Temperature sensor: An input device that measures temperature. Your BBC micro:bit has a temperature sensor inside the processor which can give you an approximation of the air temperature.

Pins: On the bottom edge of your BBC micro:bit there are 25 gold strips, called pins. These pins allow you to really get creative. You can create circuits, connect external things like buzzers and motors and make your own fun projects.

Sound: Your BBC micro:bit can be programmed to make a wide variety of sounds - from single notes, tones and beats to your own musical compositions.

Requires:

  • microB USB Cable for programming
  • Computer/laptop with Internet access
R289.90  Inc VAT
10 x micro:bit V2 Essentials Kits Club Bundle (micro:bit club V2)

Product Overview

Perfect for sharing the micro:bit with friends, the micro:bit club is a 10 pack containing all the pieces needed to enjoy micro:bit in STEM groups, coding clubs, school classes, scouts, guides and cubs or any other social gathering (contains 10 BBC micro:bits, 10x USB cables, 10 x battery holders & 20x AAA batteries). The micro:bit is a pocket-sized computer that you can code, customise and control to bring your digital ideas, games and apps to life. Measuring 4cm by 5cm, and designed to be fun and easy to use, users can create anything from games and animations to scrolling stories at school, at home and on the go - all you need is imagination and creativity. The micro:bit is completely programmable. That means each of its LEDs can be individually programmed as can its buttons, inputs and outputs, accelerometer, magnetometer and Bluetooth Smart Technology. The micro:bit has a website full of coding languages, lesson plans, tutorials, and fun ideas to help you get creative

Program micro:bit using Raspberry Pi at https://projects.raspberrypi.org/en/projects/getting-started-with-microbit

More info available at https://microbit.org/guide/

The micro:bit pins http://microbit.org/guide/hardware/pins/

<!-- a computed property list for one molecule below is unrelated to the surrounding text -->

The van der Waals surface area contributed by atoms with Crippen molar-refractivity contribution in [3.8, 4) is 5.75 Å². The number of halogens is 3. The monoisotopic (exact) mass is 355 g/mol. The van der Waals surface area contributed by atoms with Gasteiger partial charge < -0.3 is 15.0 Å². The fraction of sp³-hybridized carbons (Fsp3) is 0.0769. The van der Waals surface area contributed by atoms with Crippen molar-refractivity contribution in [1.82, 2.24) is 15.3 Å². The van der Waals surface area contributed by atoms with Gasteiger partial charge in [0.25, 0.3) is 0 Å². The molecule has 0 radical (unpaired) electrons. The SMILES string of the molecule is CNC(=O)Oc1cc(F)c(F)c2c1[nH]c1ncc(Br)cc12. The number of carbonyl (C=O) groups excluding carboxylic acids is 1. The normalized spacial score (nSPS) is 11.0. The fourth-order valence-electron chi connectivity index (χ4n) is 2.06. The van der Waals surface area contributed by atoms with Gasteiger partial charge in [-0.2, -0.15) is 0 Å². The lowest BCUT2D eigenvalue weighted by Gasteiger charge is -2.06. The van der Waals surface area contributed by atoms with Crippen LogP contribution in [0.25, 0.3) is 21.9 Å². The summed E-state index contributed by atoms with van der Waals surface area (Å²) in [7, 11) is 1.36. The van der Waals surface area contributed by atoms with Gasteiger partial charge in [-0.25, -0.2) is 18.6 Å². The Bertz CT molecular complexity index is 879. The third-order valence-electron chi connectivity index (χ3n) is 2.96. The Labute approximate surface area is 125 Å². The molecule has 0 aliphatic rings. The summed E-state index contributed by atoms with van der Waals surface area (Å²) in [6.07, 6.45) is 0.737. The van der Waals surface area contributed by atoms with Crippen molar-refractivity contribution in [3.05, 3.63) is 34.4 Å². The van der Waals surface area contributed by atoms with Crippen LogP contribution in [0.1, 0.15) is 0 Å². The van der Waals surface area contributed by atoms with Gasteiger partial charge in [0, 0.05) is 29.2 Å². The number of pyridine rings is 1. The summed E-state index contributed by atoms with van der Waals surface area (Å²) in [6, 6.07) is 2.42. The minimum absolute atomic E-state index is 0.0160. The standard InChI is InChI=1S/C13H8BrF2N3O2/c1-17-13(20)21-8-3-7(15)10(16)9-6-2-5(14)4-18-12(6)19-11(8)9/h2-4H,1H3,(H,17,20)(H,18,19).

Explore the many features of micro: bit at http://microbit.org/guide/features/


And loads more great links available at http://microbit.org/index/
  • Upgraded processor (nRF52833)
    • 64MHz Arm Cortex-M4 + FPU (over 4 times faster!)
    • 512KB Flash storage on board
    • 128KB RAM
  • MEMS Microphone with LED indicator and on-board speaker
  • 5x5 LED matrix display
  • Touch sensitive logo "button"
  • Accelerometer/compass
  • Light and temperature sensors
  • Sleep/off mode for batteries powered projects (w/ LED indicator)
  • Up to 200mA of current for external accessories
  • Bluetooth 5.0 radio allowing micro:bits to talk to each other
  • Notched edge connector (easier to connect things like crocodile clips and conductive thread)
  • Dimensions: 52mm x 42mm x 11.7mm

Applications

Embedded Design & Development

Contents

10 x micro:bit V2 boards(please note we cannot select the colour of the micro:bit you will receive)
10 x USB cables
10 x battery holders
20 x AAA batteries.

R3,049.90  Inc VAT
Relay for micro:bit (micro:bit Relay board)

The MonkMakes Relay for micro:bit is a solid-state (no moving parts) relay that allows an output of a micro:bit to turn things on and off.

A micro:bit can turn an LED on and off directly, but anything more powerful requires something like a relay or a transistor. Using a transistor to switch something on and off requires a shared ground connection with the micro:bit and a knowledge electronics that you or your students may not be ready for. The MonkMakes Relay for micro:bit is much easier to use, acting like a simple micro:bit controlled switch.

This relay can be used to switch low voltage devices such as light bulbs, a motor, a small heating element or even a string of 12V LED lighting. The voltage needs to be kept under 16V, but the relay will automatically protect itself against too much current.

FEATURES

  • Solid-sate relay (up to 2 Amps)
  • Active LED indicator
  • Resettable ‘polyfuse’ to protect against over-current

Getting Started

Connecting your micro:bit

The Relay requires just two connections to the micro:bit. One to GND (ground) and one to whatever pin is to be used to control the relay’s switching action.

When attaching the alligator clips to the micro:bit, make sure that the clips are perpendicular to the board so that they are not touching any of the neighbouring connectors on the micro:Bit edge connector.

Here’s an example of how you could wire up a MonkMakes Relay for micro:bit to turn an old fashioned light bulb on and off.

HEX File

The quickest way to try out your relay is to DOWNLOAD THIS HEX FILE >and then copy it onto your micro:bit. The program will turn the relay on and off once a second.

JavaScript Blocks Editor

Set the controlling pin to 1 and the relay contacts will close, set it to 0 and the contacts will open again. Its as simple as that. So, to make your relay turn on and off once a second, open the Blocks Editor, add a forever block and then the digital write blocks from the pins category and the pauses from the basic category.

MicroPython

Paste the following code into the Python window and then Download the file and copy it onto your your micro:bit.

from microbit import *

while True:
    pin0.write_digital(True)
    sleep(500)
    pin0.write_digital(False)
    sleep(500)



Analog Outputs